Anna and Jon Usry of Dallas and their children Landon and Ellis thought that at least half the products in their home were made in the U.S.A.
"Whenever we have a viable option, we would love to buy American," Jon Usry said.
But after they agreed to let ABC News' movers empty their home of imported products, the family returned to a nearly empty home -- the bedroom, kitchen and living room all were stripped bare. The only items left included the kitchen sink and a lone vase filled with hydrangeas.
"We have nothing left," Anna Usry said. "No bed, no rug, no sheets, no pillows."
The family spent the night in an empty home, but what would a house look like when furnished with American-made goods? What can you buy American-made today? And what's the cost?
Sometimes forgotten is the fact that the United States remains the world's largest producer of manufactured goods. Among the 11 million Americans working in factories, plenty are making products for the home.
Companies from all across the U.S. lent their American-made goods for our showcase, and ABC paid to deliver the products to the Usrys' home. Six delivery trucks showed up on Snow White Drive bearing goods manufactured everywhere from Mississippi to New York to Virginia.
When the Usrys returned to their home, they discovered that there are plenty of American-made alternatives for home products and, in some cases, they are available at roughly the same cost as imported equivalents.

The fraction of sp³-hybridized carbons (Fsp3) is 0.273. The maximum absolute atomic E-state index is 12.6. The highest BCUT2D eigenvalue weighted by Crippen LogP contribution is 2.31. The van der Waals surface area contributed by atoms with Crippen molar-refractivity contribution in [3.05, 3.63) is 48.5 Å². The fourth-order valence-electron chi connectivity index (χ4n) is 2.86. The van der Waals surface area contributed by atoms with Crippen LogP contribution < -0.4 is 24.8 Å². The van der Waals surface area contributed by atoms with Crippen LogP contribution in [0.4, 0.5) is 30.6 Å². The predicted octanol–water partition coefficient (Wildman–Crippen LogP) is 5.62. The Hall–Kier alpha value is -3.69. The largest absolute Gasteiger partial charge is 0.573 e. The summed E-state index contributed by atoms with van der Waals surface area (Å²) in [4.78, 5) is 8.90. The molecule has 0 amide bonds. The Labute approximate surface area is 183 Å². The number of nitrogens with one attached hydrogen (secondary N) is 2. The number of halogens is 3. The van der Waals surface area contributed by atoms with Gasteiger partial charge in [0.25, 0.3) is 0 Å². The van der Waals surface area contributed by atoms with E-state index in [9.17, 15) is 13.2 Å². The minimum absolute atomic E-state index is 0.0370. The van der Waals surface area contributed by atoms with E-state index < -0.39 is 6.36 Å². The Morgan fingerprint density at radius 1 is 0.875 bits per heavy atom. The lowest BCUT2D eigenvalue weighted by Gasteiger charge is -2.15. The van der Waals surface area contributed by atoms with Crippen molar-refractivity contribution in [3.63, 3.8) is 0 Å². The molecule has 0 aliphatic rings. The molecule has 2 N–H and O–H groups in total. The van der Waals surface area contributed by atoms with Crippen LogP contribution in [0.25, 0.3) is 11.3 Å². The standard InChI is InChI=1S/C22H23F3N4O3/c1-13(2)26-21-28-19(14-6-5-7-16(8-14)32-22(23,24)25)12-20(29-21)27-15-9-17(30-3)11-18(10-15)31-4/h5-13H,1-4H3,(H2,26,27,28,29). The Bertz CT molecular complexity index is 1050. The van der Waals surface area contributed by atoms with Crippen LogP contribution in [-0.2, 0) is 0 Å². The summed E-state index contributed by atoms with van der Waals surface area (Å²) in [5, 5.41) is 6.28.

Arriving in the home, the family opened their eyes and saw all of the new products.
"Our American-made room!" exclaimed Anna Usry. "Wow, this looks great!"
In the living room, new couches were delivered from North Carolina's Lee Industries. A carpet on the floor was created in Georgia by Mohawk Rugs. The mirror on the wall came from Missouri.
"This looks fabulous. And if anything, I think we've upgraded in style," Jon Usry said.
Many of the goods didn't exactly come cheap. The lamp was $250, and the coffee table cost $1,500.
Not everything could even be replaced.
The Usrys found their Panasonic flat screen television replaced by a painting from a local Dallas artist. If an exception hadn't been made, the house would have been dark because light bulbs no longer are manufactured domestically.
In the kitchen, the Usrys' GE appliances were switched out with high-end goods from U.S. manufacturers, including a Viking oven and stove from Mississippi and a refrigerator, microwave and oven manufactured by Sub-Zero and Wolf in Wisconsin.
On the kitchen table, colorful plates and other dishes were Fiesta Dinnerware manufactured by the Homer Laughlin China Co. in West Virginia.
The high-end appliances are considered among the best anywhere in the world, and customers pay a premium for them.
But the kitchen also included items that can be bought at prices competitive with imports. Anchor Hocking, for example, manufactures everything from measuring cups to drinking glasses, all made in the United States.
In the master bedroom, the Usrys' old furniture was replaced with a bed, dresser, nightstand and chest from Vaughan-Bassett, made in the U.S. The furniture also was cheaper than the Usrys' old bedroom furniture.
"Oh, my gosh," exclaimed Jon Usry upon seeing the new bedroom.
But you don't have to take his word for it. You can explore the Usry's home and see details on each American-made product by clicking here.